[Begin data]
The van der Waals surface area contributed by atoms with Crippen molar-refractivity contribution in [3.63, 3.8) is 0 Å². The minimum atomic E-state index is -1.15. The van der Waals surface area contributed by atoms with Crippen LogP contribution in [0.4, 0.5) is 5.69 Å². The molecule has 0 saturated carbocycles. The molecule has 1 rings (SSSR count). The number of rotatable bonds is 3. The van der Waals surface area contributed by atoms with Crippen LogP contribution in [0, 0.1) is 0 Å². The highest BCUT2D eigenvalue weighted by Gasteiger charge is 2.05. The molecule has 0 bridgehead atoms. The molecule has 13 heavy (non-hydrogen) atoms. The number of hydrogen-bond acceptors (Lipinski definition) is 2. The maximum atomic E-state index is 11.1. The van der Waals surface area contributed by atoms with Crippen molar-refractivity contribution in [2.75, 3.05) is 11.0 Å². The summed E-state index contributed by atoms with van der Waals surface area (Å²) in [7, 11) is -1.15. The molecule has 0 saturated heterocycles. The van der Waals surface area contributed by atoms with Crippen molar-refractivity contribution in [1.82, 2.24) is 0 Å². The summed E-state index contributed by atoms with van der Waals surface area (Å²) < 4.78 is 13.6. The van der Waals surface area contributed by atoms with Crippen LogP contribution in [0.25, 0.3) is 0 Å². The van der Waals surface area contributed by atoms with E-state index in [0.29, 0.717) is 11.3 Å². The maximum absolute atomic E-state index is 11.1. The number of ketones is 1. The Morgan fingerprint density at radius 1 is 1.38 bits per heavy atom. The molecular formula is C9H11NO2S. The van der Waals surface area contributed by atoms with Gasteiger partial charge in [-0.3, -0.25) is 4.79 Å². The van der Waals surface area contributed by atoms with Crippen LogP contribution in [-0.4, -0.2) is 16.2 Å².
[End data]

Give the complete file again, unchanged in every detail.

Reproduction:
The van der Waals surface area contributed by atoms with Crippen molar-refractivity contribution in [3.63, 3.8) is 0 Å². The minimum atomic E-state index is -1.15. The van der Waals surface area contributed by atoms with Crippen LogP contribution in [0.4, 0.5) is 5.69 Å². The molecule has 0 saturated carbocycles. The molecule has 1 rings (SSSR count). The number of rotatable bonds is 3. The van der Waals surface area contributed by atoms with Crippen LogP contribution in [0, 0.1) is 0 Å². The highest BCUT2D eigenvalue weighted by Gasteiger charge is 2.05. The molecule has 0 bridgehead atoms. The molecule has 13 heavy (non-hydrogen) atoms. The number of hydrogen-bond acceptors (Lipinski definition) is 2. The maximum atomic E-state index is 11.1. The van der Waals surface area contributed by atoms with Crippen molar-refractivity contribution in [2.75, 3.05) is 11.0 Å². The summed E-state index contributed by atoms with van der Waals surface area (Å²) in [7, 11) is -1.15. The molecule has 0 saturated heterocycles. The van der Waals surface area contributed by atoms with Crippen molar-refractivity contribution in [1.82, 2.24) is 0 Å². The summed E-state index contributed by atoms with van der Waals surface area (Å²) < 4.78 is 13.6. The van der Waals surface area contributed by atoms with Crippen LogP contribution in [0.25, 0.3) is 0 Å². The van der Waals surface area contributed by atoms with E-state index in [0.29, 0.717) is 11.3 Å². The maximum absolute atomic E-state index is 11.1. The number of ketones is 1. The Morgan fingerprint density at radius 1 is 1.38 bits per heavy atom. The molecular formula is C9H11NO2S. The van der Waals surface area contributed by atoms with Gasteiger partial charge in [-0.3, -0.25) is 4.79 Å². The van der Waals surface area contributed by atoms with Crippen LogP contribution in [-0.4, -0.2) is 16.2 Å².